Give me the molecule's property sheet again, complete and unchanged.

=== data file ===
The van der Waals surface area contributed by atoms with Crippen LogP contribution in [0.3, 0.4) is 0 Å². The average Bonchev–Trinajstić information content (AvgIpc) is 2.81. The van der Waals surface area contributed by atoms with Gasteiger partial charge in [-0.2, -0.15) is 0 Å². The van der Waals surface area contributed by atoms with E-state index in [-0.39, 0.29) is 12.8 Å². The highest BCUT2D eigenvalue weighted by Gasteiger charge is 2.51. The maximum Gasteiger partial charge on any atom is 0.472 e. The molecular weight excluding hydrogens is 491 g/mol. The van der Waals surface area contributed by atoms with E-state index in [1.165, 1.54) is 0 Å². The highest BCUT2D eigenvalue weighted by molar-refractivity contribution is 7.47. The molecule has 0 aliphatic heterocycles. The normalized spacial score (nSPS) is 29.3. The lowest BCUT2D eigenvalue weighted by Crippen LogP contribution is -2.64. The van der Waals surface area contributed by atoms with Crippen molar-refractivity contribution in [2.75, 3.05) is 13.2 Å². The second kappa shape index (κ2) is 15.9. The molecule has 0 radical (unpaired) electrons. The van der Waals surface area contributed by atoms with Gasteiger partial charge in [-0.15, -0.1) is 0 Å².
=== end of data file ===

The van der Waals surface area contributed by atoms with Crippen LogP contribution in [0.3, 0.4) is 0 Å². The average Bonchev–Trinajstić information content (AvgIpc) is 2.81. The van der Waals surface area contributed by atoms with Gasteiger partial charge in [-0.2, -0.15) is 0 Å². The van der Waals surface area contributed by atoms with E-state index in [-0.39, 0.29) is 12.8 Å². The highest BCUT2D eigenvalue weighted by Gasteiger charge is 2.51. The maximum Gasteiger partial charge on any atom is 0.472 e. The molecular weight excluding hydrogens is 491 g/mol. The van der Waals surface area contributed by atoms with E-state index in [1.165, 1.54) is 0 Å². The highest BCUT2D eigenvalue weighted by molar-refractivity contribution is 7.47. The molecule has 0 aliphatic heterocycles. The normalized spacial score (nSPS) is 29.3. The lowest BCUT2D eigenvalue weighted by Crippen LogP contribution is -2.64. The van der Waals surface area contributed by atoms with Crippen molar-refractivity contribution in [2.75, 3.05) is 13.2 Å². The second kappa shape index (κ2) is 15.9. The molecule has 0 radical (unpaired) electrons. The van der Waals surface area contributed by atoms with Gasteiger partial charge in [-0.15, -0.1) is 0 Å².